Analyse results
Tonnis van Dam

Analysing Group Results

The only way for an association to know where the industry is headed is if the results are analysed professionally. While analysing results may seem to be simple enough, in reality, there is more than one way to do it depending on what industry the results have been sourced from and what the association intended to do.

A thorough analysis can help to explain the differences between each group. That applies to both individual performance benchmarks as well as broader or general studies. When it comes to measuring individual business performance, it is worth discovering which participant performed the best on the whole which would set a precedent for a best practice if required.

Compare Each Reference Group Against the Other

The first thing you’ll want to do is to set up each group for comparison. Depending on the goals of your association you can compare different reference groups against each other. What this will do is give you a breakdown of the differences between each reference group

Based on what results you get per group for each variable it is possible to compare the result for each group and even between groups. So, you know which are performing the best. It will also help you find out why one group is doing better than the other which is useful information especially when it comes to counselling individual member businesses.

Note: Comparing groups can also be done using a Benchmark Tool. However, it is always best to double check the results before final publishing.

Compare Reference Groups for Each Period

One of the things associations would want to do is to compare the results they get for each reference group for a specific period or more than two periods. You can do this in two ways the first being to compare the results for every period which can be independent of how many participants you have. However, this can only be done if you have enough participants for each period which will ensure a 90% to 95% reliability. So, the smaller your group is, the higher should be the sample.

The other way is to compare panels of participants who have taken part in the benchmark for every period. That way you have the same sample covering each period which makes tracking development easier.

List Best Practices

You will want to define the association’s best practices and then list why it is the best. One such best practice is to call up a member business to provide additional information regarding their performance. You can also offer them a way to grow the business further to meet their goals.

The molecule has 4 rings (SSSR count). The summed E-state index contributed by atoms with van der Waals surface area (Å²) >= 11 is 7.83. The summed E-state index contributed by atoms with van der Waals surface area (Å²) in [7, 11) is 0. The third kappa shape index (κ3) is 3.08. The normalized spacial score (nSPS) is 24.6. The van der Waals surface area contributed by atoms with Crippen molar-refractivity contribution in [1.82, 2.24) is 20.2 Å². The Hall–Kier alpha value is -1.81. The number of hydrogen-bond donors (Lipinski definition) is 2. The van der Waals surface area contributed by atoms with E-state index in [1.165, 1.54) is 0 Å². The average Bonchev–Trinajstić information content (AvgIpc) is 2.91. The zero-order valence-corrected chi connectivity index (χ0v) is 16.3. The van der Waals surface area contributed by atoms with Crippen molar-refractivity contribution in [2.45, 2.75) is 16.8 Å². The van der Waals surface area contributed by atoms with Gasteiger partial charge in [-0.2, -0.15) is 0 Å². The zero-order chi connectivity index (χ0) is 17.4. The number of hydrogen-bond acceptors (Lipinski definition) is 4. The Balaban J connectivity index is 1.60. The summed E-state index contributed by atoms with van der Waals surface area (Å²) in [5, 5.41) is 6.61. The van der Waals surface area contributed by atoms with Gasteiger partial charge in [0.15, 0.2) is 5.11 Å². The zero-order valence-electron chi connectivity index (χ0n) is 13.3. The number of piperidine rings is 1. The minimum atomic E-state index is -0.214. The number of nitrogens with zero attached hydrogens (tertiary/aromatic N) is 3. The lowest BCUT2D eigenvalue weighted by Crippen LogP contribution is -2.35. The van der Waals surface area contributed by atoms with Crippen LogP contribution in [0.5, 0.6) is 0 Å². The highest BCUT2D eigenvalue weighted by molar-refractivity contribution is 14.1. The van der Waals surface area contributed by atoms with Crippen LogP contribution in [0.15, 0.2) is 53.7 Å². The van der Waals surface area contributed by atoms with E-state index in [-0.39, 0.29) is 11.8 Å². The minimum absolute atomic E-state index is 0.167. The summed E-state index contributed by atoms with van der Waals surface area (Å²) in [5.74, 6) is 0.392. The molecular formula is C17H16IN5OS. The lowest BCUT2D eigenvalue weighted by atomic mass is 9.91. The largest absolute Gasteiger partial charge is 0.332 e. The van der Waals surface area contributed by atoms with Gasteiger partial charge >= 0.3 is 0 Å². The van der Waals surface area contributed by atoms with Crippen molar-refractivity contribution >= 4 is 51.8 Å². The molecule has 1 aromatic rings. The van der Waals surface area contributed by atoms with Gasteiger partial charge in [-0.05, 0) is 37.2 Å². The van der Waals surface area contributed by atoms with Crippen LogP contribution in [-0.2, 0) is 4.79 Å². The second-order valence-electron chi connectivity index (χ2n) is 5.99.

Tip: Always ask businesses for permission to include their information in your report. Doing so is a very important best practice which shouldn’t be overlooked.

Explain the Results

The goal of explaining the results is to define the variables between each period and reference groups. So, by accumulating the results from many different variables, it is possible for an association to draw a number of conclusions for things like performance.

It is important that you are careful when drawing conclusions for something like performance. This type of result isn’t an indicator of how a position is achieved and what a business is doing to maintain it. Though that’s where your analysis comes in which should be included in the finalised market report.

Reporting on Group Results

How can you determine if a particular group has performed well or not for a specified variable? To do this, you need to use a broader median value and a mean value. Most participants will not find the minimum and maximum performance stats to offer much value when comparing themselves to others because these are often subject to various circumstances which can’t be controlled. So, you wouldn’t want to include these in your analysis. Though they certainly make it to the mean which can add somewhat of a bias to the mean figure.

Generally, deciles, median and quartiles aren’t influenced by the max and min values. So, these values are more usable and stable offering a sound basis for an independent analysis.

Tip: The final report, i.e. the one you send over to member businesses should have your comments for each figure to explain what the figure means. It is always good to assume that those reading the results need assistance in understanding it.

Dealing with Mean and Median Values

One of the things you are bound to run into is the mean being higher than the median or vice versa. If you see that the mean is higher than the median then you have a biased mean with higher values in the upper 10% if not more. The mean can also be used for analysis, but outliers may influence it.

If it is the other way around, i.e. the median is higher than the mean, in this case, the mean is low value biased in the lower 10% or more for performance. The mean can still be used for analysis but will be influenced by outliers.


Analysing benchmarks is the most essential part of making sense of all the results. It is only once you have laid the foundation of thorough analysis that the results should be shared with members. Though a private or internal review should be published or individual members seeking help should be assisted to get the most out of all the figures.

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